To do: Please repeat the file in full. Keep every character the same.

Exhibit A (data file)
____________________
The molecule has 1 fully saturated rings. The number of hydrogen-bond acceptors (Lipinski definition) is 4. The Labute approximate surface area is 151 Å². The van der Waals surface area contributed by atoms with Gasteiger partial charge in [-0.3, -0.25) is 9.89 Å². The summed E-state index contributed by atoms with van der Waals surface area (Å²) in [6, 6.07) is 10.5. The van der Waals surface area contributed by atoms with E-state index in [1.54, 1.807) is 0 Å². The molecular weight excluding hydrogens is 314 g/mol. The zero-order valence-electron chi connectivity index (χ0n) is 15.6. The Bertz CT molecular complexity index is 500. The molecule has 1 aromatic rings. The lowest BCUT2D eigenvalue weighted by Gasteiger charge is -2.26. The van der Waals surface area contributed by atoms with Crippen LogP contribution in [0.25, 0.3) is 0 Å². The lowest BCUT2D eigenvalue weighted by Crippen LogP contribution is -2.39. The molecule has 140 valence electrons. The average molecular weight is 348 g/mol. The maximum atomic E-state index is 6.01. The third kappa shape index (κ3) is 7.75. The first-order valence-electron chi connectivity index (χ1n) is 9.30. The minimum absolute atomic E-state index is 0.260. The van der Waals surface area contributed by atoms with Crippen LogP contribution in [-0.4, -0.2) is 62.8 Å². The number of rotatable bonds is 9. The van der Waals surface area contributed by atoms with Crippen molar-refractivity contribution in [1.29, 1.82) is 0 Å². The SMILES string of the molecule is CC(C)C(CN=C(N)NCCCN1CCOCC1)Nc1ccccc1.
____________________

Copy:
The molecule has 1 fully saturated rings. The number of hydrogen-bond acceptors (Lipinski definition) is 4. The Labute approximate surface area is 151 Å². The van der Waals surface area contributed by atoms with Gasteiger partial charge in [-0.3, -0.25) is 9.89 Å². The summed E-state index contributed by atoms with van der Waals surface area (Å²) in [6, 6.07) is 10.5. The van der Waals surface area contributed by atoms with E-state index in [1.54, 1.807) is 0 Å². The molecular weight excluding hydrogens is 314 g/mol. The zero-order valence-electron chi connectivity index (χ0n) is 15.6. The Bertz CT molecular complexity index is 500. The molecule has 1 aromatic rings. The lowest BCUT2D eigenvalue weighted by Gasteiger charge is -2.26. The van der Waals surface area contributed by atoms with Crippen LogP contribution in [0.25, 0.3) is 0 Å². The lowest BCUT2D eigenvalue weighted by Crippen LogP contribution is -2.39. The molecule has 140 valence electrons. The average molecular weight is 348 g/mol. The maximum atomic E-state index is 6.01. The third kappa shape index (κ3) is 7.75. The first-order valence-electron chi connectivity index (χ1n) is 9.30. The minimum absolute atomic E-state index is 0.260. The van der Waals surface area contributed by atoms with Crippen LogP contribution in [-0.4, -0.2) is 62.8 Å². The number of rotatable bonds is 9. The van der Waals surface area contributed by atoms with Crippen molar-refractivity contribution in [1.29, 1.82) is 0 Å². The SMILES string of the molecule is CC(C)C(CN=C(N)NCCCN1CCOCC1)Nc1ccccc1.